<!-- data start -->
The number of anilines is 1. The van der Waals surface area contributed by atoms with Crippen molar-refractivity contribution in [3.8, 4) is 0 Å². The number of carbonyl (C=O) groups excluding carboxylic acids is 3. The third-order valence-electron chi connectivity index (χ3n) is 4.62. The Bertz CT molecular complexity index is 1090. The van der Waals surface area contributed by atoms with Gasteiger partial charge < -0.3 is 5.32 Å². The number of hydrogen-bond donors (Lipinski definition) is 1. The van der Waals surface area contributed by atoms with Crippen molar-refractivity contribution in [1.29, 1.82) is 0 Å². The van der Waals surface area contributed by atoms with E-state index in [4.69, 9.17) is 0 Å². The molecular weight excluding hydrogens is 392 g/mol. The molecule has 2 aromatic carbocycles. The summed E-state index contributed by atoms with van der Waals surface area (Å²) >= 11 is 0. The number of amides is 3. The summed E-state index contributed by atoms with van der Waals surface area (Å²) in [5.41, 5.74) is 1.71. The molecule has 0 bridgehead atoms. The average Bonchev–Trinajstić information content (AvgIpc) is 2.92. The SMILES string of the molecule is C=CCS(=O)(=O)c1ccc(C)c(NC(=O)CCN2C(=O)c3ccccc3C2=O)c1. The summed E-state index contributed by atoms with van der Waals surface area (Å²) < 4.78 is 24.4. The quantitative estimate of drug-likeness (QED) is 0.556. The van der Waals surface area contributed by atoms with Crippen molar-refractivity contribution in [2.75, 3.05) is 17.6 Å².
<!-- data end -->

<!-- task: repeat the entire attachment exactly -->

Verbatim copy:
The number of anilines is 1. The van der Waals surface area contributed by atoms with Crippen molar-refractivity contribution in [3.8, 4) is 0 Å². The number of carbonyl (C=O) groups excluding carboxylic acids is 3. The third-order valence-electron chi connectivity index (χ3n) is 4.62. The Bertz CT molecular complexity index is 1090. The van der Waals surface area contributed by atoms with Gasteiger partial charge < -0.3 is 5.32 Å². The number of hydrogen-bond donors (Lipinski definition) is 1. The van der Waals surface area contributed by atoms with Crippen molar-refractivity contribution in [1.29, 1.82) is 0 Å². The van der Waals surface area contributed by atoms with E-state index in [4.69, 9.17) is 0 Å². The molecular weight excluding hydrogens is 392 g/mol. The molecule has 2 aromatic carbocycles. The summed E-state index contributed by atoms with van der Waals surface area (Å²) >= 11 is 0. The number of amides is 3. The summed E-state index contributed by atoms with van der Waals surface area (Å²) in [5.41, 5.74) is 1.71. The molecule has 0 bridgehead atoms. The average Bonchev–Trinajstić information content (AvgIpc) is 2.92. The SMILES string of the molecule is C=CCS(=O)(=O)c1ccc(C)c(NC(=O)CCN2C(=O)c3ccccc3C2=O)c1. The summed E-state index contributed by atoms with van der Waals surface area (Å²) < 4.78 is 24.4. The quantitative estimate of drug-likeness (QED) is 0.556. The van der Waals surface area contributed by atoms with Crippen molar-refractivity contribution in [2.75, 3.05) is 17.6 Å².